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Friday, June 9, 2023

Khilijinomics: The Economic Policy of Ala-ud-din Khilji

The history of the Sultans of the Delhi Sultanate (the Muslim Kingdoms that ruled from Delhi starting 1206 and ending 1526) are detailed by several contemporary Muslim historians. Of these, one of the foremost is Zia-ud-din Barani—a contemporary of Ala-ud-din Khilji. Barani is best known for his Tarikh-i-Firuz Shahi which covers a fairly wide span of rule, starting with Balban, and ending with Firuz Tughlaq, and covers Ala-ud-din’s rule in some detail.

Of late, there has been a laughable attempt to portray Ala-ud-din as some sort of advanced economics thinker of his time (see my previous post on Ala-ud-din for a reference). Well, let us proceed from first principles. How is a ruler’s economic policy to be judged? By how well it does for most of his subjects. Now, at the time of Ala-ud-din, more than 95% of his subjects were Hindu. Indeed, Islam had not percolated into today’s Bharat broadly, except in the neighborhood of Delhi, and pockets elsewhere. Large parts of the country were almost entirely Hindu. So, we should judge Ala-ud-din by how his economic policies treated Hindus, right? Seems reasonable …so let’s see. Luckily, Barani gives us good detail on this aspect of Khiljinomics.

The Sultán then asked, “How are Hindus designated in the law, as payers of tribute (kharáj-guzár) or givers of tribute (kharáj-dih)?”

The Kází replied, “They are called payers of tribute, and when the revenue officer demands silver from them, they should, without question and with all humility and respect, tender gold. If the officer throws dirt into their mouths, they must without reluctance open their mouths wide to receive it. By doing so they show their respect for the officer. The due subordination of the zimmí (tribute-payer) is exhibited in this humble payment and by this throwing of dirt into their mouths.

The glorification of Islám is a duty, and contempt of the Religion is vain. God holds them in contempt, for he says, ‘Keep them under in subjection.’ To keep the Hindus in abasement is especially a religious duty, because they are the most inveterate enemies of the Prophet, and because the Prophet has commanded us to slay them, plunder them, and make them captive, saying, ‘Convert them to Islám or kill them, enslave them and spoil their wealth and property.’ No doctor but the great doctor (Hanífa), to whose school we belong, has assented to the imposition of the jizya (poll tax) on Hindus. Doctors of other schools allow no other alternative but ‘Death or Islám.’”

“Now you tell me that it is all in accordance with law that the Hindus should be reduced to the most abject obedience.” Then the Sul-tán said, “Oh, doctor, thou art a learned man, but thou hast had no experience; I am an unlettered man, but I have seen a great deal; be assured then that the Hindus will never become submissive and obedient till they are reduced to poverty. I have, therefore, given orders that just sufficient shall be left to them from year to year, of corn, milk, and curds, but that they shall not be allowed to accumulate hoards and property.”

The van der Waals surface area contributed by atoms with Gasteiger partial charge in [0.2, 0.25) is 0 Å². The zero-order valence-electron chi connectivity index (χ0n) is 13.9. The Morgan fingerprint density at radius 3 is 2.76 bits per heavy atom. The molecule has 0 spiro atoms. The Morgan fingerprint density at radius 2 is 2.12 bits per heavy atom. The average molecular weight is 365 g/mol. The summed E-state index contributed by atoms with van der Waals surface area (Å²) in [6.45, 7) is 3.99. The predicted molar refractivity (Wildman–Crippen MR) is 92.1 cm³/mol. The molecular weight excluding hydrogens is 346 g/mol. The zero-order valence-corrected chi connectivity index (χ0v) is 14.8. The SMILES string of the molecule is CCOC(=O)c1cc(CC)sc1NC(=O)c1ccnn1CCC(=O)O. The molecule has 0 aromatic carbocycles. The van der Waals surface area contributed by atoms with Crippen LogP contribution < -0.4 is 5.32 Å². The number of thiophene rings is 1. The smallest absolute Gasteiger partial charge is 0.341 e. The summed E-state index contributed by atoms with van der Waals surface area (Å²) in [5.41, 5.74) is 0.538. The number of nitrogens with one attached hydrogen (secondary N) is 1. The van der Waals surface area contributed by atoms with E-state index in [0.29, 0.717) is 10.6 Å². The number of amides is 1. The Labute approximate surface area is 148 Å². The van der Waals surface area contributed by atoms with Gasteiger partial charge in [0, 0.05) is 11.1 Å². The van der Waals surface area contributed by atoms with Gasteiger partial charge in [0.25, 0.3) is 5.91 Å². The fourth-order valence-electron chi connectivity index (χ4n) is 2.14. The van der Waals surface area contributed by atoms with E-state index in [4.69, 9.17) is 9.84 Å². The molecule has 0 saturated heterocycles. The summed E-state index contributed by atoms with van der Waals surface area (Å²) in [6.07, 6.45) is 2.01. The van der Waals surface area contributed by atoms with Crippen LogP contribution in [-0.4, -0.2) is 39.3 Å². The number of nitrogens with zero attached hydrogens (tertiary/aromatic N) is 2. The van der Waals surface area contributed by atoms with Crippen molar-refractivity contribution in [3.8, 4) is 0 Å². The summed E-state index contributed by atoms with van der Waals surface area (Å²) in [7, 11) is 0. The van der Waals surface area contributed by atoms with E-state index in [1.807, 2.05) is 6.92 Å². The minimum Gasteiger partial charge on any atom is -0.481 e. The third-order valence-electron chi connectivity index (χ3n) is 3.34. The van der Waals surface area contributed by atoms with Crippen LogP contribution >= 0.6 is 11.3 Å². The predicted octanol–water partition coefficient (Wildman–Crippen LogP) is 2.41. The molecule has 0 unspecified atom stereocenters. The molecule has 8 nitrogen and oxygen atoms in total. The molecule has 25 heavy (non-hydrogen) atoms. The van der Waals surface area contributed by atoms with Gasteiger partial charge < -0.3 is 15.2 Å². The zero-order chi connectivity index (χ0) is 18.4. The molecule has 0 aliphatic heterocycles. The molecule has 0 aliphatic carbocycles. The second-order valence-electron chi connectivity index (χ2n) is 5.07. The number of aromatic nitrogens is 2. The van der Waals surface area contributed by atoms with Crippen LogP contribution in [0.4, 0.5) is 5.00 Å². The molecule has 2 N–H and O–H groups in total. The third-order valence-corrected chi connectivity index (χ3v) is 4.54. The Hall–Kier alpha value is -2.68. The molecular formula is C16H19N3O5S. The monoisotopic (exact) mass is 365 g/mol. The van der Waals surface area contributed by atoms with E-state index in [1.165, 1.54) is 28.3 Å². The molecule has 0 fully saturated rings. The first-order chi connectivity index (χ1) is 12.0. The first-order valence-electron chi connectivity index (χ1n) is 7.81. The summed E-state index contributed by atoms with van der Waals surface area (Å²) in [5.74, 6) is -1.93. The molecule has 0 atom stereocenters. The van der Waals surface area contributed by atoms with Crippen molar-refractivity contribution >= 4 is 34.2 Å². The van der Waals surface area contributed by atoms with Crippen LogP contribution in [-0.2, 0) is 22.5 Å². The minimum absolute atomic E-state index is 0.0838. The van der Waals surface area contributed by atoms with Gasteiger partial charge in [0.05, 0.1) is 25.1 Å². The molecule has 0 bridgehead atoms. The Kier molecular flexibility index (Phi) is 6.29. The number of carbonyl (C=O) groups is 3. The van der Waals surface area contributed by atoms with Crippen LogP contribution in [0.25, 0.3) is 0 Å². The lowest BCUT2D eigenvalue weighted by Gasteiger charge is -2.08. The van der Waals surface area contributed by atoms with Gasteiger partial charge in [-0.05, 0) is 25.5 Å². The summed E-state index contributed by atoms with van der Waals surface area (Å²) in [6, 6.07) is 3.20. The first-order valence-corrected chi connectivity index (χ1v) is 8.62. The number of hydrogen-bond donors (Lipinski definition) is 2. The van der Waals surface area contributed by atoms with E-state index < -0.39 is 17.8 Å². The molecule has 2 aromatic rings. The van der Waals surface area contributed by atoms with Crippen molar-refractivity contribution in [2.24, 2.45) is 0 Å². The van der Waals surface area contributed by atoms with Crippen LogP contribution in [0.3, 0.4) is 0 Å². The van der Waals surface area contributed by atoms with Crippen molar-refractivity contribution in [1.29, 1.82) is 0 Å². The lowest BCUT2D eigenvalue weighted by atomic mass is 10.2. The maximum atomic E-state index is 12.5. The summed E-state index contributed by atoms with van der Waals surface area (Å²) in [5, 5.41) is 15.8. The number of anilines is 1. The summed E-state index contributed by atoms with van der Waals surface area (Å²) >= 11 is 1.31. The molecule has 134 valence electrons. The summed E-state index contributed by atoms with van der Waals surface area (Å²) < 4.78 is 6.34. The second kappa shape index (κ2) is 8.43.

In short, the Sultan consults a Kazi on how Hindus should be treated as per Sharia law. The Kazi gives him details that roughly say “worse than animals.” The Sultan then says that his own policy is to keep them in abject poverty.

So much for the economic policies of Ala-ud-din Khilji! The policies that were expressly designed to keep 95% of his subjects in abject poverty. Just imagine: if today Bharat’s finance minister said that he had policies designed to drive 95% of the population into poverty, would we call him a “progressive economics thinker” or some such? What a joke. I guess it is just a continuation of the joke being played at the expense of Hindus for centuries. Though they are the majority, their lives do not matter. They are just expendable. Fuel for Islamic invaders, fuel for Marxists, fuel for secularists. Just expendable. Really tragic.

Note: The passage from Barani can be read online from various sources. I have taken the emphasis (the words that are in bold letters) from Dharmaveer’s blogsite since I would have put more or less the same words in emphasis, and I acknowledge the source gratefully.

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Vinay Kumar
Vinay Kumar
Devout Hindu and practising brahmin, very interested in history and current affairs of Bharat. Do not believe in birth-based "caste" but rather varna based on swadharma and swabhava, and personal commitment to that varna's dharmas. I don't judge people by the religion they profess: every human being should be treated with equal dignity. At the same time, I don't judge a religion by the people I know who profess it. A religion, like any doctrine, should be subjected to critical examination using facts and reason.



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